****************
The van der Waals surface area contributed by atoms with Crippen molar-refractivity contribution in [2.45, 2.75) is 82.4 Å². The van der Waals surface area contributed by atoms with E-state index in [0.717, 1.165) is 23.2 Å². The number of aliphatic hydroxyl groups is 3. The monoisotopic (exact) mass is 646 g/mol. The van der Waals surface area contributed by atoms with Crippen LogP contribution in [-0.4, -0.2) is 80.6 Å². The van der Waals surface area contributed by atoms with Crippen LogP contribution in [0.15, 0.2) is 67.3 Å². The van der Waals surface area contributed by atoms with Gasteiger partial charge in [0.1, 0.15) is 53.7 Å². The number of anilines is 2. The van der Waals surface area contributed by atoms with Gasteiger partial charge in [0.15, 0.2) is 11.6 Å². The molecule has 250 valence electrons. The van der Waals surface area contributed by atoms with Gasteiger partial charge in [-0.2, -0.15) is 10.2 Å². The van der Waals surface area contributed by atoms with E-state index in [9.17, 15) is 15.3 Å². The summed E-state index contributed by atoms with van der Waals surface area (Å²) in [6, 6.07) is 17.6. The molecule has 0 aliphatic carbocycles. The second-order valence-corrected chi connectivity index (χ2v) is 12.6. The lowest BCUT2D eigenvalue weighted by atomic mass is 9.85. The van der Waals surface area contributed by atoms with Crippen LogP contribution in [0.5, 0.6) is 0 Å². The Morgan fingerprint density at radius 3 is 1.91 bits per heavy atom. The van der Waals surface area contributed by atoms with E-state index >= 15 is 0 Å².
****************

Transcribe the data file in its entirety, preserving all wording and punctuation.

The van der Waals surface area contributed by atoms with Crippen molar-refractivity contribution in [2.45, 2.75) is 82.4 Å². The van der Waals surface area contributed by atoms with E-state index in [0.717, 1.165) is 23.2 Å². The number of aliphatic hydroxyl groups is 3. The monoisotopic (exact) mass is 646 g/mol. The van der Waals surface area contributed by atoms with Crippen LogP contribution in [-0.4, -0.2) is 80.6 Å². The van der Waals surface area contributed by atoms with Crippen LogP contribution in [0.15, 0.2) is 67.3 Å². The van der Waals surface area contributed by atoms with Gasteiger partial charge in [0.1, 0.15) is 53.7 Å². The number of anilines is 2. The van der Waals surface area contributed by atoms with Gasteiger partial charge in [0.15, 0.2) is 11.6 Å². The molecule has 250 valence electrons. The van der Waals surface area contributed by atoms with Gasteiger partial charge in [-0.2, -0.15) is 10.2 Å². The van der Waals surface area contributed by atoms with E-state index in [9.17, 15) is 15.3 Å². The summed E-state index contributed by atoms with van der Waals surface area (Å²) in [6, 6.07) is 17.6. The molecule has 0 aliphatic carbocycles. The second-order valence-corrected chi connectivity index (χ2v) is 12.6. The lowest BCUT2D eigenvalue weighted by atomic mass is 9.85. The van der Waals surface area contributed by atoms with Crippen LogP contribution in [0.5, 0.6) is 0 Å². The Morgan fingerprint density at radius 3 is 1.91 bits per heavy atom. The van der Waals surface area contributed by atoms with E-state index >= 15 is 0 Å².